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Accountants group endorses Bill capping interest rates

Thursday August 11 2016

Patrick Ngumi (left), the chief executive officer of the Institute of Certified Public Accountants of Kenya (ICPAK) and vice-chairman Julius Mwatu at a past press briefing.

Patrick Ngumi (left), the chief executive officer of the Institute of Certified Public Accountants of Kenya (ICPAK) and vice-chairman Julius Mwatu at a past press briefing. ICPAK says the banking sector has operated on “an oligopolistic market mode where credit pricing is not reflective of market fundamentals.” FILE PHOTO | WACHIRA MWANGI | NATION MEDIA GROUP 

By BRIAN NGUGI
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The Institute of Certified Public Accountants of Kenya (ICPAK) has endorsed a Bill seeking to cap interest rates, saying if adopted it would provide a mechanism for regulation to benefit borrowers.

“Ceilings if well implemented can be a good way of protecting consumers from high interest rates, making loans affordable,” Julius Mwatu, ICPAK national vice chairman said in a statement Wednesday.

The Bill is currently before President Uhuru Kenyatta, who is expected to either reject it or sign it into law.

The proposed law is intended to regulate interest rates applicable to bank loans and deposits. It also prescribes penalties for bank officials who violate the requirement.

The 2015 Banking Amendment Bill caps bank interest rates at four per cent above the indicative Central Bank Rate (CBR).

Bankers have urged President Kenyatta to reject the Bill, arguing that it will hit small borrowers the hardest.

If Mr Kenyatta signs the Bill into law, the bank lending rates will be capped at 14.5 per cent (based on the current CBR of 10.5 per cent), a significant difference from the current average lending rate of 18 per cent.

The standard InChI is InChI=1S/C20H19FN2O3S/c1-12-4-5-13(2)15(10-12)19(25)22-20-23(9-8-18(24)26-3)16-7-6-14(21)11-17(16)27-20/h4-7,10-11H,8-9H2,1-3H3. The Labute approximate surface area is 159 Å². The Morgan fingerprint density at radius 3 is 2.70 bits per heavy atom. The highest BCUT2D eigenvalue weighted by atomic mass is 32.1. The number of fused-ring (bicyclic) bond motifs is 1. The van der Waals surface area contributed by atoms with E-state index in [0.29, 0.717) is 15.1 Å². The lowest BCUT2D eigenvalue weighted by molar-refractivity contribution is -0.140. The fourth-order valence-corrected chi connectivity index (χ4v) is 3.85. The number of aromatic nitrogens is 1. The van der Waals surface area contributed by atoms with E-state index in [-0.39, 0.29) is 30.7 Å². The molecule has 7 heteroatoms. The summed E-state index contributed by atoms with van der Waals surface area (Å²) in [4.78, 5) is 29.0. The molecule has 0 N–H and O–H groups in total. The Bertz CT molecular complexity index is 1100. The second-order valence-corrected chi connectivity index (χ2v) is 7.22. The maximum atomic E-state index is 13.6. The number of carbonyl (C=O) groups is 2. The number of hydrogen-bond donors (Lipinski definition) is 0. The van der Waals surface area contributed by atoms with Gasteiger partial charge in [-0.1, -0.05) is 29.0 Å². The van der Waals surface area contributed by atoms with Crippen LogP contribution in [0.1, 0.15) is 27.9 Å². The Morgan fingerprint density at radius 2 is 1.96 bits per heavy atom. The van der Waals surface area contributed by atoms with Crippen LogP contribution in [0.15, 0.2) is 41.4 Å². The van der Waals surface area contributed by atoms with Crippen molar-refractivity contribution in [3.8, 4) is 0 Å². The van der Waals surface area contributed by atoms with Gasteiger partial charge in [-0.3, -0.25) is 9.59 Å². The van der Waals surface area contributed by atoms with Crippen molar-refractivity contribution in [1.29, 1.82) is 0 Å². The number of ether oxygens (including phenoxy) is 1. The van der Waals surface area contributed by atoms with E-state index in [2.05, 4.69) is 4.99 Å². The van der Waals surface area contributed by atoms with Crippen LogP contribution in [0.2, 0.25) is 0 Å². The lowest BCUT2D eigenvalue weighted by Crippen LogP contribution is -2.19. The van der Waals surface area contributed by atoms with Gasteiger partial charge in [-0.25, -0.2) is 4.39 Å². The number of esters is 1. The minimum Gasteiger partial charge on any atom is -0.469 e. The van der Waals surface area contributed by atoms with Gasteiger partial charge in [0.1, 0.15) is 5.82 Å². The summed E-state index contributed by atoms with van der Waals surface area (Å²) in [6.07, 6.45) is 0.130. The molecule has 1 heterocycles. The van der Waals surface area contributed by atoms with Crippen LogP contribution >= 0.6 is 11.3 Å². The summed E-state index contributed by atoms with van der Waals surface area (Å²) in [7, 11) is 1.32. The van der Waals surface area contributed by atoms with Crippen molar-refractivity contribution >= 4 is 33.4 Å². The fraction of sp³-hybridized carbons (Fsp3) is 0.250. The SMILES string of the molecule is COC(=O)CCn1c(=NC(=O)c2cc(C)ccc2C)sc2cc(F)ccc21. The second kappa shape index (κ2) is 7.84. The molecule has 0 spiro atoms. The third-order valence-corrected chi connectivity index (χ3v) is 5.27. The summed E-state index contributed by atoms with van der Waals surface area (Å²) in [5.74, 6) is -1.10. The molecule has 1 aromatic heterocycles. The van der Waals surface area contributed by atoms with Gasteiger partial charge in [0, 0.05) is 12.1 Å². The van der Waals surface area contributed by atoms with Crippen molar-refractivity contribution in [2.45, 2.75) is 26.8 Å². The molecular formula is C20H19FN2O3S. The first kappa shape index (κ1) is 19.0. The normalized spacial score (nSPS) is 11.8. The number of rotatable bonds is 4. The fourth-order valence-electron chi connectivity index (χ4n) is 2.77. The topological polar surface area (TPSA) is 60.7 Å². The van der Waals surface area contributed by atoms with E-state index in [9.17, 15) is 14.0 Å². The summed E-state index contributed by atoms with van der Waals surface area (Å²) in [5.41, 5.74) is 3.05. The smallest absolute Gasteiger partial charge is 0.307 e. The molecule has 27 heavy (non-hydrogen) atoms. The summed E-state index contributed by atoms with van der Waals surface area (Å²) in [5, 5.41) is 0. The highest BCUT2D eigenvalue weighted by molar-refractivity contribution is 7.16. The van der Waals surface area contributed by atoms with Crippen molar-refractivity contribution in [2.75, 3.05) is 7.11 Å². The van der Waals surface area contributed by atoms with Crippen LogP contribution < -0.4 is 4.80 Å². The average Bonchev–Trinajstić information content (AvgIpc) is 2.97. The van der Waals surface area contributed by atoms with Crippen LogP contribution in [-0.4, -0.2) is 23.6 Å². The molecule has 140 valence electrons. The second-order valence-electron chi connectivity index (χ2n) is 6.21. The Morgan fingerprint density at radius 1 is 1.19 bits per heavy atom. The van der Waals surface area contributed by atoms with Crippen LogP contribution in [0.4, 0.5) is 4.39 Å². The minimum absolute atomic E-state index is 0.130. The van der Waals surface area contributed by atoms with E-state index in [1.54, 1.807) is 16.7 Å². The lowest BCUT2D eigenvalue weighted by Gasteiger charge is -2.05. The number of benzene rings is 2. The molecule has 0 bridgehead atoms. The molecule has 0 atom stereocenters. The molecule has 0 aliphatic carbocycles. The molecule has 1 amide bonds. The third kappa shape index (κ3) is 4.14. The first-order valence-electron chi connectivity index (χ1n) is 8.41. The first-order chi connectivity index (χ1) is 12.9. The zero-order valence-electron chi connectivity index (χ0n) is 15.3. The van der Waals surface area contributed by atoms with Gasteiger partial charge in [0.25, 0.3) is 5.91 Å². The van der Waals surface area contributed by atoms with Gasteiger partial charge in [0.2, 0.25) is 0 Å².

'OLIGOPOLISTIC MARKET'

ICPAK hit out at those opposing the Bill, saying the banking sector in Kenya has operated on “an oligopolistic market mode where credit pricing is not reflective of market fundamentals.”

The accountants' body also dismissed a claim by bankers that the proposed law will distort the market.

“It has been argued that prices charged for access to credit can be unpredictable and anticompetitive; and therefore higher than the true cost of lending. Setting [a] lower cap on interest would provide a conducive environment for lenders to operate,” ICPAK said.

The group noted that interest rate ceilings will prevent “naïve and ignorant borrowers” from agreeing to loan terms to which they eventually default.

“An interest rate ceiling is a good way to limit access to credit to some impaired and low-income consumers, because they help avoid social harm,” it said.

It further pointed out a number of countries that have embraced similar legislation for interest rates with great benefit.

“Argentina, France, Zambia, Canada, Germany and a host of countries within the European Union have successfully resorted to such measures in order to protect their citizenry from exploitation. Contrary to the sentiments expressed against this policy reform, the banking sectors of [a] majority of these countries are considerably more vibrant and efficient,” ICPAK said.